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Leading Medicare: Q&A With Medicare Director Meena Seshamani

As the largest public insurance program in the US, Medicare has an outsize influence in how many people in the US access and receive health care. Recently appointed Director of Center for Medicare Meena Seshamani, MD, PhD, joins JAMA Associate Editor Karen Joynt Maddox, MD, for a discussion of equitable, patient-centered approaches to health care delivery, and how her own experiences as a physician have illuminated how she leads the program.

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This transcript is auto generated and unedited.

Karen Joynt Maddox: Hi, my name is Karen Joynt Maddox. I'm a Cardiologist and Co-Director of the Center for Health Economics and Policy at Washington University in St. Louis. I'm also an Associate Editor at JAMA and, in that capacity today, I have the honor of speaking with Dr. Meena Seshamani today. She is the current Director of the Center for Medicare within the Centers for Medicare and Medicaid Services. Dr. Seshamani is also an Otolaryngologist by training and we are delighted to have her with us today to talk a little bit about medicine, Medicare, and about being a leader in these unprecedented times. Welcome Dr. Seshamani, thank you for being with us.

Meena Seshamani: Thank you so much for having me.

Karen Joynt Maddox: I'd like to start just by having you introduce yourself. Tell us just a little bit about your experiences.

Meena Seshamani: Well, thank you, Karen. So as you mentioned, I am an otolaryngologist by training. And until recently I was practicing at Georgetown as part of the MedStar Health, health system. And before that, I practiced as a head neck surgeon at Kaiser Permanente in California as well. In addition to being an otolaryngologist, I'm also trained as a health economist. I have a PhD in Health Economics, and I have worked in policy. In the Obama administration, I served as the Director of the Office of Health Reform, leading implementation of the Affordable Care Act.

Meena Seshamani: And I brought these experiences to bear at my role at MedStar Health, where in addition to practicing medicine, I led care transformation efforts for the health system. So thinking about how we can provide care more holistically, leading service lines like community health, geriatrics, palliative care. And I bring all of this now with me to my current role where I am the Director for the Center for Medicare and the Center for Medicare serves as the focal point for all policies and operations for the Medicare program, serving 63 million Americans, those age 65 and older, those with end-stage renal disease, and those with disabilities.

Karen Joynt Maddox: Great. So how does your experience as a physician being in the system that you're now sort of helping to shape, how does that shape your vision for where Medicare can take us?

Meena Seshamani: Well, as a physician, I have definitely seen firsthand the impact on patients, their families, and their communities when the system doesn't work for them. And I've also seen the tremendous and lasting benefit when the system does work. So just a few examples that are near to me as I approach my work now leading the Medicare program. So as I mentioned, when I was at MedStar Health, one of the programs that I led was Community Health.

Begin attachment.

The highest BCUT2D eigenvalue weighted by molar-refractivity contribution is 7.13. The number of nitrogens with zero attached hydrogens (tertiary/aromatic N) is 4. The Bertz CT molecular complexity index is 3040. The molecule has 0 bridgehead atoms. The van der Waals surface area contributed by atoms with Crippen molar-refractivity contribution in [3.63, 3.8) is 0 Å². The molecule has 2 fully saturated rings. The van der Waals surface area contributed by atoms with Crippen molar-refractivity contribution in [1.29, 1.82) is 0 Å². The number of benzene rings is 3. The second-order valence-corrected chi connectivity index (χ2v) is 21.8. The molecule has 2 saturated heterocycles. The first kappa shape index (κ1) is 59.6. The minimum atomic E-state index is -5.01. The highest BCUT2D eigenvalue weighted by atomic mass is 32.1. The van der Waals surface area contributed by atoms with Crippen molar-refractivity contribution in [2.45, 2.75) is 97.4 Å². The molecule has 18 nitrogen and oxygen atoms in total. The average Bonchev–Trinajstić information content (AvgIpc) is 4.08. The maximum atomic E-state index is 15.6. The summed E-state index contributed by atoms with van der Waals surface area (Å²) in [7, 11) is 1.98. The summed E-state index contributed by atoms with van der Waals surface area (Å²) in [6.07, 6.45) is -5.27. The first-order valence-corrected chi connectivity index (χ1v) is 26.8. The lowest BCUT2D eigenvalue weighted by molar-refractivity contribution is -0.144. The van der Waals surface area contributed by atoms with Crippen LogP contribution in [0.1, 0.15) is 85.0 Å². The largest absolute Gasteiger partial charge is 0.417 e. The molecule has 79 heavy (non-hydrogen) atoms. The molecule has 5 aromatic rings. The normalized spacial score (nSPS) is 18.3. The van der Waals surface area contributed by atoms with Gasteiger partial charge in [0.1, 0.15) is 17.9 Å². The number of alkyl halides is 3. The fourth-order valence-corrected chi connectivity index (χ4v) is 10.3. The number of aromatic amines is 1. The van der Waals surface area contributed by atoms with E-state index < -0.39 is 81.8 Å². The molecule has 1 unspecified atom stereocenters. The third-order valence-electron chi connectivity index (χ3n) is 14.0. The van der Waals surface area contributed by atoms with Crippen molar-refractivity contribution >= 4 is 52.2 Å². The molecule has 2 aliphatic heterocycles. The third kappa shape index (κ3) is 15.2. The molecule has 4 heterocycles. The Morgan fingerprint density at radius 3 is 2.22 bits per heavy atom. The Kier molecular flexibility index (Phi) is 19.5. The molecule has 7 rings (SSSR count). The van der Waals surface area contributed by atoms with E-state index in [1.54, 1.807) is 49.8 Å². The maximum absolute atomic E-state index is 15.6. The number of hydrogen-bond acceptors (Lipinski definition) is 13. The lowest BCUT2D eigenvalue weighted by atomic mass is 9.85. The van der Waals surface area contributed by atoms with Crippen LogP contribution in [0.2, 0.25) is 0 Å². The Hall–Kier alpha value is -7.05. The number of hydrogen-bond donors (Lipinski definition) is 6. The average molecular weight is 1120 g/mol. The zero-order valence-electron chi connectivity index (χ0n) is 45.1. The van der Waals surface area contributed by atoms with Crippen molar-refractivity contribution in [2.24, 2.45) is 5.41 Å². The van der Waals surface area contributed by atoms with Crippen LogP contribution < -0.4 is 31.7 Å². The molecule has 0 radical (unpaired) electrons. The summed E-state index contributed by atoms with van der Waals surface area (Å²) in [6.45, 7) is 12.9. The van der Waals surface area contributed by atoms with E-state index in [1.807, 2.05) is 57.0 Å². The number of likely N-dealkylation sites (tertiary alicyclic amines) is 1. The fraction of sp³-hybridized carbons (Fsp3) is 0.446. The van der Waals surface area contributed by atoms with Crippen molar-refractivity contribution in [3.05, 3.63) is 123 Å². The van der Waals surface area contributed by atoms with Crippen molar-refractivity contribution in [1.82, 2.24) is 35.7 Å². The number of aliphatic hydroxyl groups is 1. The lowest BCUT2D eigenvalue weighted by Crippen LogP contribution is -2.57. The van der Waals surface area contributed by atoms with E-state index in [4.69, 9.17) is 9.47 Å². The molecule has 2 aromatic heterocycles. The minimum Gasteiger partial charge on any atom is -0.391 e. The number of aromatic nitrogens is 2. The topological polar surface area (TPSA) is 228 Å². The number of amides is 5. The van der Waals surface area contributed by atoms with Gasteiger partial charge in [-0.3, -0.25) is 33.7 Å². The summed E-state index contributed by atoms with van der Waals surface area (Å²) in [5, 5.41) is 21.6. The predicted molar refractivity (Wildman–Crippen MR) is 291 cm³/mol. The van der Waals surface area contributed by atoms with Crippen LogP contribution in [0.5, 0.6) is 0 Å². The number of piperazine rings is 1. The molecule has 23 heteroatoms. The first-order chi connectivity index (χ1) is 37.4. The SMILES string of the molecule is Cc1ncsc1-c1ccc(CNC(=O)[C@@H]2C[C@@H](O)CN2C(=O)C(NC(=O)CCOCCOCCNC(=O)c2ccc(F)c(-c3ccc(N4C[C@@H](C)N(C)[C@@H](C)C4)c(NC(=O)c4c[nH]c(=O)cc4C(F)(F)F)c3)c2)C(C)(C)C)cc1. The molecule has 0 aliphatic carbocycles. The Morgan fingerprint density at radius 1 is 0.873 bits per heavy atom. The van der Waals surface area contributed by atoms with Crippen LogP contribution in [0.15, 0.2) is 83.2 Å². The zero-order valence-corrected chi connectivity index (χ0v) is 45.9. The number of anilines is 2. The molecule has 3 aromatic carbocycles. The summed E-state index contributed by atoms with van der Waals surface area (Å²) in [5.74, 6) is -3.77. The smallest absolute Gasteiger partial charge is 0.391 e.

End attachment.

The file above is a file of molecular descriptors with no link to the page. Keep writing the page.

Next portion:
Meena Seshamani: And just to share one example of the power of care transformation to profoundly impact the health of people we serve. So at MedStar Health, we had a woman with chronic obstructive pulmonary disease who kept getting readmitted to the hospital with breathing difficulties. So we paired a community health worker with her, who went to her house and discovered that her power kept getting shut off, preventing her from using her nebulizer. This community health worker was then able to resolve her lack of electricity and she stayed healthy and was not readmitted to the hospital, so that's just one example.

Meena Seshamani: And then speaking more personally, as a practicing physician, I speak Spanish fluently and I had a mother bring in her daughter, Spanish speaking family, bring in her daughter to my clinic because she had been having, 9-year-old girl, she had been having this nasal discharge. Mom had gone to the primary care doctor, repeatedly was told that her daughter had allergies, was trying all these allergy medications, pretty foul smelling discharge. Her daughter is now getting made fun of in school. And her mom is telling me like, "There's just something not right here." And so I started speaking to her and spoke to her in Spanish and asked about what was going on, about the impact that it's having on her daughter's life. And I said, "By any chance, did your daughter ever stick anything in her nose?" And mom said, "Well, actually, when she was five years old, she put a bean in her nose," but nobody asked about anything like that and it was so long ago...Nobody... I mean, nobody asked about anything like that and it was so long ago. Well, took my endoscopes. And what did I find in the girl's nose, but a four-year-old bean husk.

Meena Seshamani: And removing that bean husk, mom started crying, thanked me for listening to her, for speaking with her in her language. Daughter's problem was fixed. We were able to take out that bean husk and these examples stay with me as I think about what we can do for Medicare. So I think we'll talk more about this, just the incredible influence that the Medicare program can yield on the health system. And so when I think about being able to provide culturally and linguistically appropriate services and accessible services for people, I think of that Spanish speaking family that I helped. Or when we think about how we can provide care, that really takes care of people and communities and keeps people healthy, I think of that community health worker example, and I really bring these to bear in the role that I have now leading the Medicare program.

Karen Joynt Maddox: Yeah. I love those stories because it really connects the personal to the sort of organizational or systemic. And I think medicine is so much about people and I love that you have the experience to bring those to your now your day job. Can you tell us a little bit about what we should be looking for in Medicare for the next year? What are your priorities, your vision for where we go and I'm suspecting that might intersect with some of the things that you just touched on.